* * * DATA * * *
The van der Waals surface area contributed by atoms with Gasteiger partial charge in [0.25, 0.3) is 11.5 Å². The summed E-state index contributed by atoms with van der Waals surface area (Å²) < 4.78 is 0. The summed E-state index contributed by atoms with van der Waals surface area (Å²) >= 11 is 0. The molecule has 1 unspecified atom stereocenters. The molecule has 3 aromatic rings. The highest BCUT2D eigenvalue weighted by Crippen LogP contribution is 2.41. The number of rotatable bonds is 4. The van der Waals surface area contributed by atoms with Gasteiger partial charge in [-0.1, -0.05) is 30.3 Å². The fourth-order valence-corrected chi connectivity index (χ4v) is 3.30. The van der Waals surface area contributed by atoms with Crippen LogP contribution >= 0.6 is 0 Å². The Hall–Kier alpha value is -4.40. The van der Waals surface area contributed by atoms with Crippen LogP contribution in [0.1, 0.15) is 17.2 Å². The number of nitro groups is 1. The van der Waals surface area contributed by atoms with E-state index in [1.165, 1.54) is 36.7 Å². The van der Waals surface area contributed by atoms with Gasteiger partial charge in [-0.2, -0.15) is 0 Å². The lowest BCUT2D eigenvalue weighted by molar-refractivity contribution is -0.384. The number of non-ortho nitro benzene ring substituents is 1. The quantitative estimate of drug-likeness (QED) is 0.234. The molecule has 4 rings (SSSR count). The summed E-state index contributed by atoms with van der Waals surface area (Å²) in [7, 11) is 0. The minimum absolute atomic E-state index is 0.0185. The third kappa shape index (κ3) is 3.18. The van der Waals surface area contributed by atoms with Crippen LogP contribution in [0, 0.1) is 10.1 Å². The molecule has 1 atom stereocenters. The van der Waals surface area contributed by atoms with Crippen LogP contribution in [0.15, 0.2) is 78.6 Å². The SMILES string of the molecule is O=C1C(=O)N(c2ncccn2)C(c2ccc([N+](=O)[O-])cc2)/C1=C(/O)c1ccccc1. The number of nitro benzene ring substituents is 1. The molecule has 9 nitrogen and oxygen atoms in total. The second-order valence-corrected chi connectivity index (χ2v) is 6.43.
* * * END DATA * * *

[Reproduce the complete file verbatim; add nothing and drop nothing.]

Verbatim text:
The van der Waals surface area contributed by atoms with Gasteiger partial charge in [0.25, 0.3) is 11.5 Å². The summed E-state index contributed by atoms with van der Waals surface area (Å²) < 4.78 is 0. The summed E-state index contributed by atoms with van der Waals surface area (Å²) >= 11 is 0. The molecule has 1 unspecified atom stereocenters. The molecule has 3 aromatic rings. The highest BCUT2D eigenvalue weighted by Crippen LogP contribution is 2.41. The number of rotatable bonds is 4. The van der Waals surface area contributed by atoms with Gasteiger partial charge in [-0.1, -0.05) is 30.3 Å². The fourth-order valence-corrected chi connectivity index (χ4v) is 3.30. The van der Waals surface area contributed by atoms with Crippen LogP contribution >= 0.6 is 0 Å². The Hall–Kier alpha value is -4.40. The van der Waals surface area contributed by atoms with Crippen LogP contribution in [0.1, 0.15) is 17.2 Å². The number of nitro groups is 1. The van der Waals surface area contributed by atoms with E-state index in [1.165, 1.54) is 36.7 Å². The van der Waals surface area contributed by atoms with Gasteiger partial charge in [-0.2, -0.15) is 0 Å². The lowest BCUT2D eigenvalue weighted by molar-refractivity contribution is -0.384. The number of non-ortho nitro benzene ring substituents is 1. The quantitative estimate of drug-likeness (QED) is 0.234. The molecule has 4 rings (SSSR count). The summed E-state index contributed by atoms with van der Waals surface area (Å²) in [7, 11) is 0. The minimum absolute atomic E-state index is 0.0185. The third kappa shape index (κ3) is 3.18. The van der Waals surface area contributed by atoms with Crippen LogP contribution in [0, 0.1) is 10.1 Å². The molecule has 1 atom stereocenters. The van der Waals surface area contributed by atoms with Crippen LogP contribution in [0.15, 0.2) is 78.6 Å². The SMILES string of the molecule is O=C1C(=O)N(c2ncccn2)C(c2ccc([N+](=O)[O-])cc2)/C1=C(/O)c1ccccc1. The number of nitro benzene ring substituents is 1. The molecule has 9 nitrogen and oxygen atoms in total. The second-order valence-corrected chi connectivity index (χ2v) is 6.43.